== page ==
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Getting the feel of Science Olympiads

THE SPIRITS of the children to win a medal for India at the Olympiads could be easily judged by the fact that despite it being Sunday about 200 students from various schools of Lucknow turned up at Seth MR Jaipuria to have a real taste of the International Science Olympiads (Physics, Chemistry and Biology).

india Updated: Oct 25, 2005 10:58 IST

THE SPIRITS of the children to win a medal for India at the Olympiads could be easily judged by the fact that despite it being Sunday about 200 students from various schools of Lucknow turned up at Seth MR Jaipuria to have a real taste of the International Science Olympiads (Physics, Chemistry and Biology).

Perhaps for the first time students and teachers shared the same seat in rapt attention to listen the experts and take down notes. The interactive sessions also saw school children saw children asking a wide range of questions to the subject experts.

Initially the students were hesitant to ask questions, but with the days progress they become very interactive. Prof Vijay A Singh, National Co-ordinator, Science Olympiads told HT Campus: “In-depth study of various aspects of the subject is required. Superficial studies will not prove beneficial if you aim for the Science Olympiads.”

He further stated that children who are preparing for the Olympiad have to develop a love for the subject. Prof Singh also emphasised on teachers training to ensure good performance at the international level.

When asked about India’s medal hopes in the coming Olympiad, Prof Singh said, “This year we have a better chances and we are certain that our children will perform better.”

Singh also lamented that the move of the government to give only two chances for IIT-JEE has unfortunately killed the spirits of the IIT-JEE. “The best book for the students as far as Olympiad is concerned is the NCERT text book and a couple of international publications like the ‘Haliday and Resnick Physics’,” said the Physics professor when asked about the best book for preparation.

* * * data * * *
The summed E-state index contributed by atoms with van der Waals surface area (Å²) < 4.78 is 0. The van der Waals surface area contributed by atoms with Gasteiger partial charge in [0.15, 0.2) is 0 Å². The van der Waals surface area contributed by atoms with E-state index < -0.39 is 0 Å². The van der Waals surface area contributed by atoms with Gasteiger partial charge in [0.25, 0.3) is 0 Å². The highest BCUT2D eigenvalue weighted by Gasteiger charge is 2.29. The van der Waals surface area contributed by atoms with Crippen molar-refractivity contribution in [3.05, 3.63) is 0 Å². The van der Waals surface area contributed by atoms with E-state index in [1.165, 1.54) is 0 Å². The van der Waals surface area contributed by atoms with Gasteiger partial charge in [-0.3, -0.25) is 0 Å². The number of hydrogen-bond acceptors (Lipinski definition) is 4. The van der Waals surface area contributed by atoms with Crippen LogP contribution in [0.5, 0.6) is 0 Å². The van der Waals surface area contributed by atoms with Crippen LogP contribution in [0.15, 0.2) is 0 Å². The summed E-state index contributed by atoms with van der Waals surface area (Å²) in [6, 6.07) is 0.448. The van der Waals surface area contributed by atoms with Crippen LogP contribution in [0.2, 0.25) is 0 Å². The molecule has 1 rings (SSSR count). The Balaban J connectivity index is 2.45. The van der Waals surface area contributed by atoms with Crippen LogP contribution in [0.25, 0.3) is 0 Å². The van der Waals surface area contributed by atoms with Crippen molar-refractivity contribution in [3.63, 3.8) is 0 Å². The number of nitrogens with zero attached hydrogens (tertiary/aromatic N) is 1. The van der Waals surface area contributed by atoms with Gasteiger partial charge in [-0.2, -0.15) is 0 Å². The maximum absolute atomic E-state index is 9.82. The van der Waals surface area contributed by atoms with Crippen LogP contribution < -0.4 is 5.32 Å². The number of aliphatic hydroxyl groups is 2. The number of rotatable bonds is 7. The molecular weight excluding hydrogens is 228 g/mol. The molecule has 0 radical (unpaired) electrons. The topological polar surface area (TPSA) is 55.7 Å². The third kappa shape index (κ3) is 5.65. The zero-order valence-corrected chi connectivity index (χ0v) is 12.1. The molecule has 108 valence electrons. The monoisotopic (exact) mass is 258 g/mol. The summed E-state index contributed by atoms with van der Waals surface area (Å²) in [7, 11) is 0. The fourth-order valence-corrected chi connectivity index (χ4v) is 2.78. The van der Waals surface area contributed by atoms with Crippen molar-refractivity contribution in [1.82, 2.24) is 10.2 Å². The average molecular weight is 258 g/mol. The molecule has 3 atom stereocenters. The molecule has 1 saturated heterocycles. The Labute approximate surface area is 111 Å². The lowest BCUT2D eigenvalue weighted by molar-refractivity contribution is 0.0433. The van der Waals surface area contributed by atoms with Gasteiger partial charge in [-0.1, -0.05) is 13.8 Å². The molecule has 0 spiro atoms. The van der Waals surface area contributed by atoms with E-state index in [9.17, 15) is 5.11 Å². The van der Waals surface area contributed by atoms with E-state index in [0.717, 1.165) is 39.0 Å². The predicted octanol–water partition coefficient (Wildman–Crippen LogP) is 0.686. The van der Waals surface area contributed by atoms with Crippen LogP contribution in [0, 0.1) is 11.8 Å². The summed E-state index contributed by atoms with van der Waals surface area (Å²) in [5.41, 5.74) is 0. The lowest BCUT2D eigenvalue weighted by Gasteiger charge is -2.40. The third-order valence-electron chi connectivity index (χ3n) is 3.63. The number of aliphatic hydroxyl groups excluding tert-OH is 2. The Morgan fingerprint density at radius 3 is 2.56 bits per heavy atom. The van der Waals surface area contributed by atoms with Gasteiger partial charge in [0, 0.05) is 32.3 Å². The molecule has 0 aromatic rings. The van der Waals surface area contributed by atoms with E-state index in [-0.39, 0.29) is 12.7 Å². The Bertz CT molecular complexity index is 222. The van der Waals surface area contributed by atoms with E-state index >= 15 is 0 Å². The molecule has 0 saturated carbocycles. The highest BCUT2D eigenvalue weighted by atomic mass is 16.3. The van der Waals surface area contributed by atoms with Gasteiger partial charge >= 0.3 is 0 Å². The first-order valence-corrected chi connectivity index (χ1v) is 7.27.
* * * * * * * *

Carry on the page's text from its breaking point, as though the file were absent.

Professor in Organic Chemistry and Head Chemical Department, Institute of Chemical Technology, Mumbai, Prof SD Samant expressed his satisfaction on the performance of Indian students. “My mantra for students is you must understand your potential and also be aware of the national and international situations in this field,” said Prof Samant. The professor was also of the view that in India, the focus is more on theory and very less effort is put on experiments.

He admitted the quality of examination in India is quite poor and has to be updated as per the international standards. He also opposed the concept of grading in the examinations.

Academic co-ordinator, Chemistry Olympiad programme, Dr Savita Ladage said, “We have won three gold medals, five silver medals and six bronze medals in the last Olympiad at Taipei in 2004 and we are confident that this time the medal tally will improve.”

Apart from students there are also ‘Research Generation Camp’ for the teachers and at a time 25 teachers are taught various nuances of the science Olympiad. “At the camp in Homi Bhabha Centre for Science Education (HBCSE) we expose the teachers to a variety of problems which can be asked in the Olympiads,” added Savita Ladage.

Students also showed their keen interest in the workshop and were excited about the new tricks and tips they got from the experts.